At the western end of Prague’s historic Charles Bridge, the most striking structure in an exquisitely beautiful city, is a quiet square with a low, whitewashed wall. Daring youths once went there under cover of night to scrawl slogans protesting the Soviet invasion of Czechoslovakia. But for the past several years, young Czechoslovaks have gone there for a different reason: they cover the wall with graffiti, poems and pictures memori-
alizing a man whom they regard with an almost cult-like reverence: John Lennon. And each Dec. 8, the anniversary of the rock star’s murder in 1980, hundreds of young people crowd the square in a candlelight memorial. Prague police attempt to discourage people from joining the crowd, and they regularly paint out the slogans on the wall and keep a careful watch on the square. But the graffiti keep reappearing. In Prague’s rigidly conformist atmosphere, the “John Lennon Wall” is one of the few opportunities for young Czechoslovaks to express independent views. Danger: By Western standards, such slogans as “Imagine” or “I love John” carry no obvious
political meaning. But in Prague, where the authorities frown on virtually all independent public action, they have a wider significance. “Our leaders are nervous of anything that they do not have under control,” says Bohumir Janat, a leader of Charter 77, Czechoslovakia’s most active dissident group. “Totalitarianism has a fundamental tendency to rule over every person totally—so every little island of independence is seen as a danger.” Most Czechoslovaks, however, seek personal independence in a more private way. Only a handful actively support such groups as Charter 77. To do so would expose them to police surveillance, the loss of jobs or of educational opportunities—
and possibly jail. For the majority, personal freedom begins at midday on Friday, when many offices and shops empty. Tens of thousands load up their Skoda cars and head for the countryside. There, in thousands of tiny weekend chalets, Czechoslovaks create a sphere of personal enterprise—energetically digging at their garden plots or remodelling their rural retreats. Work: Some Czechoslovaks joke that if they worked as hard during the week as they do on weekends their country’s economic problems would be solved. Indeed, the country’s economic system offers few incentives for hard work. There is virtually no private enterprise and few opportunities to spend money. While the stores along Wenceslas Square and Prague’s other main shopping streets are well-stocked with Eastern Bloc products, the variety is limited, and quality is generally low. And although Czechoslovaks enjoy one of Eastern Europe’s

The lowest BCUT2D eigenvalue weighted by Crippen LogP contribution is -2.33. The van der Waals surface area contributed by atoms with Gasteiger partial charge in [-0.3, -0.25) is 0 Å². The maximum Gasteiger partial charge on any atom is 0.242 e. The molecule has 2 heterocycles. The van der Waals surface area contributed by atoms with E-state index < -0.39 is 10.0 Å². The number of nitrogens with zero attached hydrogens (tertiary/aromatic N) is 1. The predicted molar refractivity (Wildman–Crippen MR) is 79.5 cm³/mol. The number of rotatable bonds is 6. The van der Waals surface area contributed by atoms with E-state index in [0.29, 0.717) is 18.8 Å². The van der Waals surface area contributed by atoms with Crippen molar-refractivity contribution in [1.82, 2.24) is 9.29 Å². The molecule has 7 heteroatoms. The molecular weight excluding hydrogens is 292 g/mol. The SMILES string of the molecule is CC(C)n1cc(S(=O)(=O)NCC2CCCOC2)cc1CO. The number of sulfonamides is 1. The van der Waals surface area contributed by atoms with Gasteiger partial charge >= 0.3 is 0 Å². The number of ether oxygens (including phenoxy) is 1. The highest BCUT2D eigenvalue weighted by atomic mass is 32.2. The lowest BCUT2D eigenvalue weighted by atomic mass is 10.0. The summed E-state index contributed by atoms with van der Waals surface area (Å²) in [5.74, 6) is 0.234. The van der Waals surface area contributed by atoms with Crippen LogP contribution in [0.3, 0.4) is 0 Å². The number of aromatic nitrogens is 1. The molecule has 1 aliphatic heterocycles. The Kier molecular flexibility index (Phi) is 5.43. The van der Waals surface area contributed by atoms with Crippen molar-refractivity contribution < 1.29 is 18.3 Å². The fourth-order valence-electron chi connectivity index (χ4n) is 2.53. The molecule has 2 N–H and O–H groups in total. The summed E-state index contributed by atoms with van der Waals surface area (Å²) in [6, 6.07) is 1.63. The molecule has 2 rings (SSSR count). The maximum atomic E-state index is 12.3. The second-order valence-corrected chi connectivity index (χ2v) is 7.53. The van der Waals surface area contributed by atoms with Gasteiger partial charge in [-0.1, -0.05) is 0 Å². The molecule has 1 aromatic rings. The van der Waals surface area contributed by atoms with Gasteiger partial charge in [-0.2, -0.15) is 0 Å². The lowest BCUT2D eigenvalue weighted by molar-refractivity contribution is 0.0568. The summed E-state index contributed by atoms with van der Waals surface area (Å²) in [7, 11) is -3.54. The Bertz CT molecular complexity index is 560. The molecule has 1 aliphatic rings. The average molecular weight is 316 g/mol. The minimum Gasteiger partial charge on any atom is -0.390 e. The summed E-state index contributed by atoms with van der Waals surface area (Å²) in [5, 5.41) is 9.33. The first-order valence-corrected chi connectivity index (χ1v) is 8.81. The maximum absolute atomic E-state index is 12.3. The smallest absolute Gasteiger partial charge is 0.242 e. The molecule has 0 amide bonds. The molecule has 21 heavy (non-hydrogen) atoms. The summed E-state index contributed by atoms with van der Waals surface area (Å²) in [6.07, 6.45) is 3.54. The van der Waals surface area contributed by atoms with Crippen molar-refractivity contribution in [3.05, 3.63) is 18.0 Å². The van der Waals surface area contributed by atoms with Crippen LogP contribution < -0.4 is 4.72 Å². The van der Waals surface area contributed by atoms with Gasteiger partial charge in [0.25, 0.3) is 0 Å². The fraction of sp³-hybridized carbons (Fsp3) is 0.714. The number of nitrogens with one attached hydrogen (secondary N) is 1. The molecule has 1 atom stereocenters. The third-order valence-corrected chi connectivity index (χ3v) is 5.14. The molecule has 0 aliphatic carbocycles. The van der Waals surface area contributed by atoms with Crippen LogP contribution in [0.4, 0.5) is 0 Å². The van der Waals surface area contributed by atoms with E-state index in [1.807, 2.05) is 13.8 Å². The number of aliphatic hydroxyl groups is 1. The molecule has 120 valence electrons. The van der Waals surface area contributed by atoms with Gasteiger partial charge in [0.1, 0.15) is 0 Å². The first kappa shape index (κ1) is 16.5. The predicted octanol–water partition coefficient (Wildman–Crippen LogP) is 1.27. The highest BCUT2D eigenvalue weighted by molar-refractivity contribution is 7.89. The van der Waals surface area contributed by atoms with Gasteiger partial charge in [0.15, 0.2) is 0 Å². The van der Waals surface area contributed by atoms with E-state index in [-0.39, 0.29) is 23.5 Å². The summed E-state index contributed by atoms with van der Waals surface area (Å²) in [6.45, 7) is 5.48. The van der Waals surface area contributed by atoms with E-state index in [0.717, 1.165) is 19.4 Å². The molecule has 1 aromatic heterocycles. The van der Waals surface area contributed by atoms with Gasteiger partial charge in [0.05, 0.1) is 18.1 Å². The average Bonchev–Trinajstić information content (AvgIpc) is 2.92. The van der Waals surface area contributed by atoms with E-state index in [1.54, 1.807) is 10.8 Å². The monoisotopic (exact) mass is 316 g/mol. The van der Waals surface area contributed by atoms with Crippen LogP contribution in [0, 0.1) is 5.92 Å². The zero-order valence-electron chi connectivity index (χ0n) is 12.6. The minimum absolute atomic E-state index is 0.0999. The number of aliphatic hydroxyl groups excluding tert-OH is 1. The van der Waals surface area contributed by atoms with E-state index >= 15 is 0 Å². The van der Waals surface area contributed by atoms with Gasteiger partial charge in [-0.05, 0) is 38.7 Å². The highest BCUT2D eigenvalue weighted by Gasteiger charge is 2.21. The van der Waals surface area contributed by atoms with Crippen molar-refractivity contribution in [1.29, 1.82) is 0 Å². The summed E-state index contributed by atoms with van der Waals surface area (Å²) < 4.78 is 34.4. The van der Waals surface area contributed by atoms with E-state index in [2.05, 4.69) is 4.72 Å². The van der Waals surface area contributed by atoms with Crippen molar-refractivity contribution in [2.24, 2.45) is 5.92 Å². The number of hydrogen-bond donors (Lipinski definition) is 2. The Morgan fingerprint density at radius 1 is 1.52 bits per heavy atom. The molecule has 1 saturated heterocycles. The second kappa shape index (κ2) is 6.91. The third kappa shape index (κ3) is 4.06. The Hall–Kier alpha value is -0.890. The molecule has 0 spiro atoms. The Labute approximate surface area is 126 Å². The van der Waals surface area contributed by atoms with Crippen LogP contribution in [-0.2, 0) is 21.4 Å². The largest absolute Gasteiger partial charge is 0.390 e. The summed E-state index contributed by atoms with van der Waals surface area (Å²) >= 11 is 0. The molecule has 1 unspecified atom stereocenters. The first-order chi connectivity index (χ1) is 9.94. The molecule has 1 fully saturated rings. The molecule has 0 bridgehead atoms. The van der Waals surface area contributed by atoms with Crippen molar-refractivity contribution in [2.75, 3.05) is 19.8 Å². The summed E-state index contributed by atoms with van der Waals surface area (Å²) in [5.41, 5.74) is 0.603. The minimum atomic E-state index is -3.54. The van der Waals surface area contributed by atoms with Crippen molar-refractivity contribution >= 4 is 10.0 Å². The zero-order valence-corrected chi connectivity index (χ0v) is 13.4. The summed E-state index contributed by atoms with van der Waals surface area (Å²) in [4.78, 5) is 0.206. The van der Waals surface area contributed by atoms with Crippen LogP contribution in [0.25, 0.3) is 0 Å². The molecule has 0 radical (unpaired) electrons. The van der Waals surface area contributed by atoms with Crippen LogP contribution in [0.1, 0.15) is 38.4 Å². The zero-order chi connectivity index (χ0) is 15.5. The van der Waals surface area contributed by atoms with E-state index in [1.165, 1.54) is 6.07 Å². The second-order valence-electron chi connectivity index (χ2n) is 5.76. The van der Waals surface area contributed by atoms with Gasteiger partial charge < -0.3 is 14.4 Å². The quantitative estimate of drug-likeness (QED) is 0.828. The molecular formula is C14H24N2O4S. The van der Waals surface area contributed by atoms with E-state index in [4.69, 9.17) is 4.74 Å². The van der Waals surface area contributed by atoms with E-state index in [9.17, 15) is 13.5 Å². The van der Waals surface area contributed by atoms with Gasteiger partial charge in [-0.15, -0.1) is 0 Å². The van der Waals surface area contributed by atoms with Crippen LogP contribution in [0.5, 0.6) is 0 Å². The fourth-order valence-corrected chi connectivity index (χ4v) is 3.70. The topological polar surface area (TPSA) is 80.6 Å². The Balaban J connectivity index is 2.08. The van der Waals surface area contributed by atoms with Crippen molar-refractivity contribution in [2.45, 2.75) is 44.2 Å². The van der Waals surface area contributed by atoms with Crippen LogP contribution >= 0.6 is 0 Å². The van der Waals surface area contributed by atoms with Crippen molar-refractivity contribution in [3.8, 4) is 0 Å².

highest standards of living, inefficiencies can result in sudden shortages of essentials. As a result, many Czechoslovaks participate in the country’s flourishing black market—and expend considerable effort trying to obtain Western currency. Foreigners are peppered with requests to exchange Western money for Czechoslovak korunas at twice the official exchange rate— because most prized Western goods can be bought only in special stores that accept hard currency. In Prague restau-
rants, even packages of Western cigarettes are accepted more eagerly than Czechoslovakian money as tips. Task: The man whose task it is to overhaul this system is MiloS Jakeá, general secretary of the Czechoslovakian Communist party since last December. Jake§, 66, began his working career in 1937 as an electrician at a shoe factory run by the Bata family, which later moved its headquarters to Canada. A Communist since 1945, he is closely associated with former leaders who collaborated with the Soviets in 1968 to crush the ambitious reform program introduced by then-party leader Alexander Dubßek. Western diplomats and others in Prague de-
diplomats Prague scribe Jake§—who is married, with two grown sons—as a careful, colorless career manager. Spokesmen for dissident groups are more dismissive. As long as Jake§ and his associates hold the leading positions in Czechoslovakia’s Communist party, they maintain, the party’s official position that the 1968 invasion was justified to prevent a restoration of capitalism will almost certainly not be revised. And there is virtually no likelihood that the type of political openness now seen in Moscow will soon come to Prague. -ANDREW PHILLIPS in Prague
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